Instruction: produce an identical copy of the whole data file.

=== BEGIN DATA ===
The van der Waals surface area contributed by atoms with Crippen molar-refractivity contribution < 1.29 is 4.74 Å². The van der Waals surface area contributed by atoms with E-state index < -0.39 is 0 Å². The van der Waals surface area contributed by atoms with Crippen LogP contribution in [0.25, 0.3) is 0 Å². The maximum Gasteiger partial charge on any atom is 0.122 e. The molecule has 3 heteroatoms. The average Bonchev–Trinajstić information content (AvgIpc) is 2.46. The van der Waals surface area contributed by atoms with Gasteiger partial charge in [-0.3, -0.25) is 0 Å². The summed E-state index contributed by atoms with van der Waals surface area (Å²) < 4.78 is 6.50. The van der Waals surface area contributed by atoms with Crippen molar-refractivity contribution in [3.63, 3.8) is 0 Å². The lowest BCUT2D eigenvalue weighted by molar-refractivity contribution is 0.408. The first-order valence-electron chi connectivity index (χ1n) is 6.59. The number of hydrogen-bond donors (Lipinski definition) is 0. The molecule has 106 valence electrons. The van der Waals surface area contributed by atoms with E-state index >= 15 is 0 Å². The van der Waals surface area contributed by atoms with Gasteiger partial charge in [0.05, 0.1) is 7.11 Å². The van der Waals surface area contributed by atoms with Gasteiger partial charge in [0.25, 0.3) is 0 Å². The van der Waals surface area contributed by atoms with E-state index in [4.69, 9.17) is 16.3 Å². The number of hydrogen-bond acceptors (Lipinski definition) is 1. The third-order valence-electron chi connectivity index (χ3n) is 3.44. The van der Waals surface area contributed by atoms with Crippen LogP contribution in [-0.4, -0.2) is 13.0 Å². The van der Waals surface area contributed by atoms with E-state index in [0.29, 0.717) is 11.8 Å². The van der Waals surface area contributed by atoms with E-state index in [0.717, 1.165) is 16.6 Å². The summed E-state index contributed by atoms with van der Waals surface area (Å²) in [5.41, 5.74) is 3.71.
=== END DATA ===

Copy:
The van der Waals surface area contributed by atoms with Crippen molar-refractivity contribution < 1.29 is 4.74 Å². The van der Waals surface area contributed by atoms with E-state index < -0.39 is 0 Å². The van der Waals surface area contributed by atoms with Crippen LogP contribution in [0.25, 0.3) is 0 Å². The maximum Gasteiger partial charge on any atom is 0.122 e. The molecule has 3 heteroatoms. The average Bonchev–Trinajstić information content (AvgIpc) is 2.46. The van der Waals surface area contributed by atoms with Gasteiger partial charge in [-0.3, -0.25) is 0 Å². The summed E-state index contributed by atoms with van der Waals surface area (Å²) < 4.78 is 6.50. The van der Waals surface area contributed by atoms with Crippen molar-refractivity contribution in [3.63, 3.8) is 0 Å². The lowest BCUT2D eigenvalue weighted by molar-refractivity contribution is 0.408. The first-order valence-electron chi connectivity index (χ1n) is 6.59. The number of hydrogen-bond donors (Lipinski definition) is 0. The molecule has 106 valence electrons. The van der Waals surface area contributed by atoms with E-state index >= 15 is 0 Å². The van der Waals surface area contributed by atoms with Gasteiger partial charge in [0.05, 0.1) is 7.11 Å². The van der Waals surface area contributed by atoms with Gasteiger partial charge in [0.25, 0.3) is 0 Å². The van der Waals surface area contributed by atoms with E-state index in [4.69, 9.17) is 16.3 Å². The number of hydrogen-bond acceptors (Lipinski definition) is 1. The third-order valence-electron chi connectivity index (χ3n) is 3.44. The van der Waals surface area contributed by atoms with Crippen LogP contribution in [-0.4, -0.2) is 13.0 Å². The van der Waals surface area contributed by atoms with E-state index in [0.29, 0.717) is 11.8 Å². The van der Waals surface area contributed by atoms with E-state index in [0.717, 1.165) is 16.6 Å². The summed E-state index contributed by atoms with van der Waals surface area (Å²) in [5.41, 5.74) is 3.71.